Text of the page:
Goldman says lower for longer, are they right?:

Goldman says lower for longer, are they right? In January 2015 Goldman Sachs made the bearish prediction that oil prices will stay low for longer. As we exit 2015, we see that Goldman Sachs was right, but where they right or just lucky? In their January 11 th 2015 bearish call Goldman Sachs made the following supply and demand assumptions for 2015? Non OPEC supply: 57.7m OPEC crude supply: 30.15m OPEC NGLs: 6.6m Total Supply: 94.45m Demand: 93.8m Supply/demand imbalance: 650K How did 2015 actual demand and supply numbers turned out compared to What Goldman Sachs expected? IEA Non OPEC Supply: 58.3m Goldman miss: 600K IEA OPEC crude supply: 31.3m Goldman miss: 1.15m IEA Demand: 94.6m Goldman miss: 800K GS bearish 2015 projection was saved by an unexpected 1.15m OPEC production increase. Goldman Sachs expects 2016 Supply/demand imbalance to average around 400K* Will they get lucky again? * Lower for Even Longer September 2015 Nawar Alsaadi - Semper Augustus Capital - DRAFT COPY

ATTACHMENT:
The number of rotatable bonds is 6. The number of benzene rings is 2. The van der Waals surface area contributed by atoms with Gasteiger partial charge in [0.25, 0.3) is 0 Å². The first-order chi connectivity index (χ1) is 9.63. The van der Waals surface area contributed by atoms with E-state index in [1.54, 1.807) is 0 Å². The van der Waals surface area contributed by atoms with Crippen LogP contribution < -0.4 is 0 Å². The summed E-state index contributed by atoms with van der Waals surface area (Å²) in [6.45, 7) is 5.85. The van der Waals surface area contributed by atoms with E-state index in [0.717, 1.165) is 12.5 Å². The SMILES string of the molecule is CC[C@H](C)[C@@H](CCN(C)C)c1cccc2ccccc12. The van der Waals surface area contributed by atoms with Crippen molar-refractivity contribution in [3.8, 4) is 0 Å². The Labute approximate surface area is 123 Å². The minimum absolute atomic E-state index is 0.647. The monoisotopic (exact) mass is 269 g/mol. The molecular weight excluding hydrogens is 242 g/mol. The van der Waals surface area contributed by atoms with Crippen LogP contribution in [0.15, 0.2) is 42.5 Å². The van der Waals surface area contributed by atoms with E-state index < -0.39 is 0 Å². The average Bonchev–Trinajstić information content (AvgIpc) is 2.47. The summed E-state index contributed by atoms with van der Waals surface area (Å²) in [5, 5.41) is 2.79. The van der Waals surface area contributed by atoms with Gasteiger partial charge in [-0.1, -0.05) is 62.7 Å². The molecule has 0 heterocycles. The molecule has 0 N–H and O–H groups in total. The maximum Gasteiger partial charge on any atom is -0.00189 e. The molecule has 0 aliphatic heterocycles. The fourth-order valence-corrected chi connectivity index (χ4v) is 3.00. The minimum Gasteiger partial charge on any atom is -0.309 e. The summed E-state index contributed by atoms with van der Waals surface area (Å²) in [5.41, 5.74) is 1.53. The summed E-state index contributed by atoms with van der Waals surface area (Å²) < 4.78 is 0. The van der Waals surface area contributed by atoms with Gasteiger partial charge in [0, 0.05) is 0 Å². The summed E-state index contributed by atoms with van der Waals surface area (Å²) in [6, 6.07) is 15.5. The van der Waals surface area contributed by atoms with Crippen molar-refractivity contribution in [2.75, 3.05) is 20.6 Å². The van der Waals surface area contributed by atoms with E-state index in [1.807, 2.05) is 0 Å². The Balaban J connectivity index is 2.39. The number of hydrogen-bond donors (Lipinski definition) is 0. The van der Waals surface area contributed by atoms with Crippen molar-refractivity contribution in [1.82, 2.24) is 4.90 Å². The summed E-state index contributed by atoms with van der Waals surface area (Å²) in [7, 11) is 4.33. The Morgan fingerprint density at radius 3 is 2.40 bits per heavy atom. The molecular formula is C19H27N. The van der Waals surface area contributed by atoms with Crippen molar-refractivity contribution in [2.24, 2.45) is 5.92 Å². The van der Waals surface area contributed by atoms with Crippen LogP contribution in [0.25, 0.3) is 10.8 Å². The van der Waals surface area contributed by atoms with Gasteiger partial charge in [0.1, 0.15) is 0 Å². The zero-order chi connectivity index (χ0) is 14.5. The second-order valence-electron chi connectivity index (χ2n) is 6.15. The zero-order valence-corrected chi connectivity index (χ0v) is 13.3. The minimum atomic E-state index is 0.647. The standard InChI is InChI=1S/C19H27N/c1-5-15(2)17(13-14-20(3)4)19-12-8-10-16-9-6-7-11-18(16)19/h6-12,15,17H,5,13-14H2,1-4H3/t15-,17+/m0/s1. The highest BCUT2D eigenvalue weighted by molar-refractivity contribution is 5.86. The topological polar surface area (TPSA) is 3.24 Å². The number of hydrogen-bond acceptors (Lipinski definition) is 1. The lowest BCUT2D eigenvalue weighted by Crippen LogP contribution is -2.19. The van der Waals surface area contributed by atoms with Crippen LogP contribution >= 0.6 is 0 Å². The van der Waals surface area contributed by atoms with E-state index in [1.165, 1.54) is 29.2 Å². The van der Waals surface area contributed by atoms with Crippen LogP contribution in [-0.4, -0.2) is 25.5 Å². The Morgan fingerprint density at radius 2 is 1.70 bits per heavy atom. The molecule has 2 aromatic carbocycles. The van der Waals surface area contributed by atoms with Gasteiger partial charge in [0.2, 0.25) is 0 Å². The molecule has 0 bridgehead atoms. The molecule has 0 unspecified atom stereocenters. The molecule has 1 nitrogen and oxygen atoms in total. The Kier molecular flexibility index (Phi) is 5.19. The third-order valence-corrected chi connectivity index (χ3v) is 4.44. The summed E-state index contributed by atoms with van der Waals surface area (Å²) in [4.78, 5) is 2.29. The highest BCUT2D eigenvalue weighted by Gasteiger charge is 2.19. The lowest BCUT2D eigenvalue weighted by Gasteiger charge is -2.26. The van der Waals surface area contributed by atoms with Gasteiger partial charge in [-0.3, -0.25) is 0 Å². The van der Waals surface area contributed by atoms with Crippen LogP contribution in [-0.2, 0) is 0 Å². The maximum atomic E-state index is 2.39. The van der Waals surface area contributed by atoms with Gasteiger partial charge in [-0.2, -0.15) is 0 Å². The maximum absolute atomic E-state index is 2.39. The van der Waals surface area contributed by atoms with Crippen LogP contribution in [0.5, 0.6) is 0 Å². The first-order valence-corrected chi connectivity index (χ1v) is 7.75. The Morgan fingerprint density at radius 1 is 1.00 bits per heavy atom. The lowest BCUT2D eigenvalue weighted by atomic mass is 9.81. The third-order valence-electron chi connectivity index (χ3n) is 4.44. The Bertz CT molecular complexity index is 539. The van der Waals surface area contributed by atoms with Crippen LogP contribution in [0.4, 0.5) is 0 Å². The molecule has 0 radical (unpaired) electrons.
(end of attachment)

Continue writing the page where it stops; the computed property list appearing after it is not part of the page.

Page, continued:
Conclusion :

Conclusion The conditions leading to the 2014 oil collapse such as record capex, strong non-OPEC supply growth and weak demand have been reversed. OPEC’s 2015 supply surge is unlikely to be repeated. Global decline rates will likely accelerate in 2016 and beyond. Global inventories remain elevated, and will take at least a year of sizable supply deficits to reduce. Oil prices are too low to incentivize new supply, the prospects of an oil shortage in 2017 to 2019 are increasing. Most supply and demand models indicate a balancing market by 2H-2016. There is an increasing chance that OPEC/Saudi Arabia will act to reduce supply in the next six months if prices fail to rally above $50 Brent. A multitude of supply and demand models indicate that long term oil prices should exceed $70 Brent. Nawar Alsaadi - Semper Augustus Capital - DRAFT COPY